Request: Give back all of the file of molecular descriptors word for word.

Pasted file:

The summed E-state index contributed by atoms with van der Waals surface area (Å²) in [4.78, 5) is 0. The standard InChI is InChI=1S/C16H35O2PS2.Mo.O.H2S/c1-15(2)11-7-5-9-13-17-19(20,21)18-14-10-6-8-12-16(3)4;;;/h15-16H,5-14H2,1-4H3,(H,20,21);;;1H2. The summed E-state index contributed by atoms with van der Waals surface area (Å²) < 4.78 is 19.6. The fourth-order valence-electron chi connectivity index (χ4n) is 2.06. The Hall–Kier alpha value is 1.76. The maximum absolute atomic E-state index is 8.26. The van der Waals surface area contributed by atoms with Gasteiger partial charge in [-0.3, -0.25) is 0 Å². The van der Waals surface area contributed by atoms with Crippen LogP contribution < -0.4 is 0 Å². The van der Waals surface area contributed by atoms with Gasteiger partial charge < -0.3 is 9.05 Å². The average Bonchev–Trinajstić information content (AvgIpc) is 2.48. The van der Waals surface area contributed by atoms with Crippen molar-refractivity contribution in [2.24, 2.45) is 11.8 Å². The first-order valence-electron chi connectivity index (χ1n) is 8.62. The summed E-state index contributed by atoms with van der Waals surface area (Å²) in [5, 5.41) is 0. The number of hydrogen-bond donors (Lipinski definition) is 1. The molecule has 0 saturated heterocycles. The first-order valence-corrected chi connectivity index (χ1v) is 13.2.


The summed E-state index contributed by atoms with van der Waals surface area (Å²) in [4.78, 5) is 0. The standard InChI is InChI=1S/C16H35O2PS2.Mo.O.H2S/c1-15(2)11-7-5-9-13-17-19(20,21)18-14-10-6-8-12-16(3)4;;;/h15-16H,5-14H2,1-4H3,(H,20,21);;;1H2. The summed E-state index contributed by atoms with van der Waals surface area (Å²) < 4.78 is 19.6. The fourth-order valence-electron chi connectivity index (χ4n) is 2.06. The Hall–Kier alpha value is 1.76. The maximum absolute atomic E-state index is 8.26. The van der Waals surface area contributed by atoms with Gasteiger partial charge in [-0.3, -0.25) is 0 Å². The van der Waals surface area contributed by atoms with Crippen LogP contribution < -0.4 is 0 Å². The van der Waals surface area contributed by atoms with Gasteiger partial charge < -0.3 is 9.05 Å². The average Bonchev–Trinajstić information content (AvgIpc) is 2.48. The van der Waals surface area contributed by atoms with Crippen molar-refractivity contribution in [2.24, 2.45) is 11.8 Å². The first-order valence-electron chi connectivity index (χ1n) is 8.62. The summed E-state index contributed by atoms with van der Waals surface area (Å²) in [5, 5.41) is 0. The number of hydrogen-bond donors (Lipinski definition) is 1. The molecule has 0 saturated heterocycles. The first-order valence-corrected chi connectivity index (χ1v) is 13.2.